Archive for March, 2012

March 22, 2012

Jonathan Saunders Fall 2012

Credit: Vogue.com

After a delightfully bright Spring, Jonathan Saunders has shifted to sharply tailored sophistication for Fall 2012.  The crispness to it feels particularly on point for autumn.   I find Jonathan Saunders to be rather refreshing; he takes structured utilitarianism and transforms every day staples into bold standouts.  [And it is brilliant that he has just won the BFC award.  It is much deserved.]  Geometric sixties patterns and tie-silk jacquards are uniquely rendered onto well-structured pieces and paired in intriguing combinations.  Jonathan Saunders has always had a strong sense for color and print; he has a rather brilliant eye for it.  While Spring 2012’s ethereal display felt lit from within, the deeper undertones to this collection are equally as lush.

There is something special about Jonathan Saunders’ designs, something charismatic and almost intangible about it.  This could be due to his beautifully vibrant color palette or perhaps the well-crafted structure.  Or it could just be that  Jonathan Saunders has figured out exactly what women want to wear without any fanfare or overly wrought inspiration.  There is no particular persona to invest in or archetype that it subverts.  Instead, this collection showcases wonderfully constructed looks that enable one to feel put together without feeling ordinary–something to seamlessly transition throughout the day, all the while exuding an understated glamour and quiet dignity.  I love the quiet strength to his collection.  It is charming, put together, and intriguing all in one.   Normally, I am a little thrown by collections without an overt inspiration.  But not this one.  Without anything to distract me, I can just focus on wonderfully crafted clothes.  Simple as that.  It is a rare pleasure to just quietly admire a collection for the beautiful clothes alone.

This slideshow requires JavaScript.

Advertisements
March 13, 2012

Proenza Schouler Fall 2012

Credit: Vogue.com

“Warrior” immediately came to my mind when watching the Proenza Schouler Fall show.  There was something incredibly exhilarating about watching the Proenza Schouler girls stomping down that runway with such a resounding presence and thrilling confidence.  Jack McCollough and Lazaro Hernandez have re-defined traditional Eastern dress and sixties punk in a way that is both startlingly cool and completely modern.  What impresses me the most  is how these boys are able to revolutionize a centuries’ old technique and rework it into their own aesthetic, rendering their collection utterly unique–and instantly covetable.  They constantly surprise me with where their latest road trip will take them next.  Their month-long stay in Bhutan and Nepal played rather intriguing role in this latest collection.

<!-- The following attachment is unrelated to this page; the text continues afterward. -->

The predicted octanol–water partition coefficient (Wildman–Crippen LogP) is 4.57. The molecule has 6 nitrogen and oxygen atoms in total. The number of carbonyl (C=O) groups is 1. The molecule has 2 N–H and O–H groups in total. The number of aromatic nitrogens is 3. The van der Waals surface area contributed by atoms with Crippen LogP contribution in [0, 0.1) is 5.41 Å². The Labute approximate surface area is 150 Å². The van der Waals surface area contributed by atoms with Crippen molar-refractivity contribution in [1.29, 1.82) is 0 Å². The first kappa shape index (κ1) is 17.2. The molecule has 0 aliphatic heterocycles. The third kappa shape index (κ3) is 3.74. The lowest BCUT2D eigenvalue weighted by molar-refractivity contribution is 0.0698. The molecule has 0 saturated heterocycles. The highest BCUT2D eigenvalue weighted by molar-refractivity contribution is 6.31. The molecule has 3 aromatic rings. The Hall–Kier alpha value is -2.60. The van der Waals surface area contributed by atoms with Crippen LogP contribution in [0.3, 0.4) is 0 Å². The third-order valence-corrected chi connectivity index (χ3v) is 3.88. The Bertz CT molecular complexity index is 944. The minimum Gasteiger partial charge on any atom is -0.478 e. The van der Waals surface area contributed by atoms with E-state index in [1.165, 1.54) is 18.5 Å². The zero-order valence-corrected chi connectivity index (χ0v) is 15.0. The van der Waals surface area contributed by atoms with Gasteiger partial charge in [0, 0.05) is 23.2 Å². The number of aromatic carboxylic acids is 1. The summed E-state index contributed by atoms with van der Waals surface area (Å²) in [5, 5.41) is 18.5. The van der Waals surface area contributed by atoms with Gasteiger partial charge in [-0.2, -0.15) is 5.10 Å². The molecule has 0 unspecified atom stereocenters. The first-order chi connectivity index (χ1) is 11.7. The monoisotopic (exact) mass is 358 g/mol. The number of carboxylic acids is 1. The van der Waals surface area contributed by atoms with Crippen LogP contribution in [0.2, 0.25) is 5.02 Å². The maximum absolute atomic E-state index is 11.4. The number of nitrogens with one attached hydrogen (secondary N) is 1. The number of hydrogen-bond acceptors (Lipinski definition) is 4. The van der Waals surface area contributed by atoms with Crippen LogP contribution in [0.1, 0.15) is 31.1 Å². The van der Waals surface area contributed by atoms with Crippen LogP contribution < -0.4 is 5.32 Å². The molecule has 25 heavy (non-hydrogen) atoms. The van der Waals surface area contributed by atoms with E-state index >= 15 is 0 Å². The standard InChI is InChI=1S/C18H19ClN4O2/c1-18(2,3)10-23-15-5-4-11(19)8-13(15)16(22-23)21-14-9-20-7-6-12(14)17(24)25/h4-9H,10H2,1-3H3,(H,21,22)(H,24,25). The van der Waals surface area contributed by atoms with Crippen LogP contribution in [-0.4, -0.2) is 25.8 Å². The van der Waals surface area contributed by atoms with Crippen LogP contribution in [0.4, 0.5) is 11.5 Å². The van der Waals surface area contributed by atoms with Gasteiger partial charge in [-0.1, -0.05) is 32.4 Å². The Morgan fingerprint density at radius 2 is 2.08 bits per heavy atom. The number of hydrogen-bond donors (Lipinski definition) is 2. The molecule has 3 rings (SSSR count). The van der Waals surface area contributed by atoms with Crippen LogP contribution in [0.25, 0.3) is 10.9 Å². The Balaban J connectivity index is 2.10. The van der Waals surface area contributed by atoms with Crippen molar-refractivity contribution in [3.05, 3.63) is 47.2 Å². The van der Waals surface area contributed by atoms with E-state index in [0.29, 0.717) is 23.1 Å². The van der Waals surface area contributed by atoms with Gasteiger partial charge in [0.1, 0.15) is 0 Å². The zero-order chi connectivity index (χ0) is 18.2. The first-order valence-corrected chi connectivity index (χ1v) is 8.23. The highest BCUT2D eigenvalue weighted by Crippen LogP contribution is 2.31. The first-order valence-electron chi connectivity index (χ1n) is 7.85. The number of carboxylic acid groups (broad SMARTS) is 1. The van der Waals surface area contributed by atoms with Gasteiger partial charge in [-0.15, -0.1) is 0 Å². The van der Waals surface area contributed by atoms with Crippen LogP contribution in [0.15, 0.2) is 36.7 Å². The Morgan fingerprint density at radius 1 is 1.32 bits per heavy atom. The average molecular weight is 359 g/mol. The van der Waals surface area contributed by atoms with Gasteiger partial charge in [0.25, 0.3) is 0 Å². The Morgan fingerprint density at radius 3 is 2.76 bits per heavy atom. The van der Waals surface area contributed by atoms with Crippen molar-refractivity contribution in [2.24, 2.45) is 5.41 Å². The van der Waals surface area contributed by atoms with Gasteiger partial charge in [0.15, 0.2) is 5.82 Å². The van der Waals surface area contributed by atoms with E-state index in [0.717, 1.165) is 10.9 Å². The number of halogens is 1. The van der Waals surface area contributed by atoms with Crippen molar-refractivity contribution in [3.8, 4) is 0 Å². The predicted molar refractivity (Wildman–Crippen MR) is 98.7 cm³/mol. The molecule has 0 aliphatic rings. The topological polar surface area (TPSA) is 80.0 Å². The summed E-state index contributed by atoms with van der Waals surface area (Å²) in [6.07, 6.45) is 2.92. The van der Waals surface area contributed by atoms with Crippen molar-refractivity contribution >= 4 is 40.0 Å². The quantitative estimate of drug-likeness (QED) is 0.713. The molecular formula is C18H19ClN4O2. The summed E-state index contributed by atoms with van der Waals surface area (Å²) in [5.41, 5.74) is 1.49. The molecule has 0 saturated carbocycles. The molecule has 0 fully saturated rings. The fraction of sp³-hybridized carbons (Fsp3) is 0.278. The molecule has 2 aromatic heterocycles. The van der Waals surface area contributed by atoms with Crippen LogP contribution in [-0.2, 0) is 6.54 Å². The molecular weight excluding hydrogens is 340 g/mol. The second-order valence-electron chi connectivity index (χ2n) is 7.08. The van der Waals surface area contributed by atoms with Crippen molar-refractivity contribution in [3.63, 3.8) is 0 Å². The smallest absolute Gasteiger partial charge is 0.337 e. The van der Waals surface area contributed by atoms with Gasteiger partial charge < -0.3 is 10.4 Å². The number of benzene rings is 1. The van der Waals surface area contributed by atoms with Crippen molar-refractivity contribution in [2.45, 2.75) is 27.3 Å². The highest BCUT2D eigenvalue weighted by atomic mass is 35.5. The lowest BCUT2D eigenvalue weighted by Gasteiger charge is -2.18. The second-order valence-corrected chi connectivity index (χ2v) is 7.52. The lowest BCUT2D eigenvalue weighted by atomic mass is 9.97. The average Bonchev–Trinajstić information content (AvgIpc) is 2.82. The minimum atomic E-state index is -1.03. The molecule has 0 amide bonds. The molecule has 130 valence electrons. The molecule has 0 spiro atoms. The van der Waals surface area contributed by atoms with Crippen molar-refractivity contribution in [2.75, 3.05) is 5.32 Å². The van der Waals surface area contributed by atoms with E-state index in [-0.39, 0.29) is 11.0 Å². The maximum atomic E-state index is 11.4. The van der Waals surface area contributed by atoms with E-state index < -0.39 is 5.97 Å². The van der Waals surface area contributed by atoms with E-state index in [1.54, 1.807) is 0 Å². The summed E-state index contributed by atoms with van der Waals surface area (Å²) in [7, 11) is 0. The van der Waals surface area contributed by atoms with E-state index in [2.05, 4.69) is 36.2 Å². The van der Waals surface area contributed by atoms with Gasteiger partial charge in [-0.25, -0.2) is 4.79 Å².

While I tend to favor a more tailored silhouette personally, I am rather enamored with the slouchy silhouette the Proenza Schouler boys have going on for Fall 2012.  There is a fantastic effortlessness about the volume and artfully haphazard fastening.  And the over-sized proportions feel perfectly on point for the season, almost like they are enveloping the wearer in a chic protective layer.  Moreover, I love how protective clothing has been re-imagined in their eyes.  This is certainly outerwear like I’ve never seen before.  Cotton pieces, opening the show, were made sturdier with quilted texture and waffled padding whereas dense brocade and woven leather heavily allude to their Far Eastern influence.  It is intriguing how Jack and Laz have fused together elements of the Bhutanese national costume with contemporary pieces; tough biker jackets, tailored peacoats, and collegiate sweatershirts are adapted into an amalgamate of both genres.

In a season that has displayed some rather fantastic monochromatic palettes, Proenza Schouler immediately catches the eye with their geometric prints.  And I love how Jack and Laz have chosen to play with texture along with their strong color palette.  Leather is perforated and blasted into a roughed-up grittiness while brocade and woven leather have been liberally interspersed throughout the collection, adding another layer of intrigue to their already cool pieces.  The embroidered hexagons in the tunic of look 24 for example or the mod pattern seen in look 20 are particular standouts whereas woven leather–found in samurai uniforms–is mixed with metallic paillette into striking miniskirts.  While some looks are more overtly “Asian” than others (look 31 definitely comes to mind), Jack and Laz keep things interesting with asymmetrical piping and daring hemlines.

Moreover, there are plenty of sweater/kilt combinations throughout the collection, bringing back the sort of punkish collegiate style that Jack and Laz had started out with way back when.   I love how they have a cool collegiate chic feel as a backbone to their line.  And while it is always a thrill to see where these boys will go next, the Proenza Schouler girl is always immediately apparent.  Jack and Lazaro never lose sight of who they are as designers which makes their imaginative collections all the more exciting.  And with that, I am finally onto the London shows!

This slideshow requires JavaScript.

March 13, 2012

Marchesa Fall 2012

Credit: Vogue.com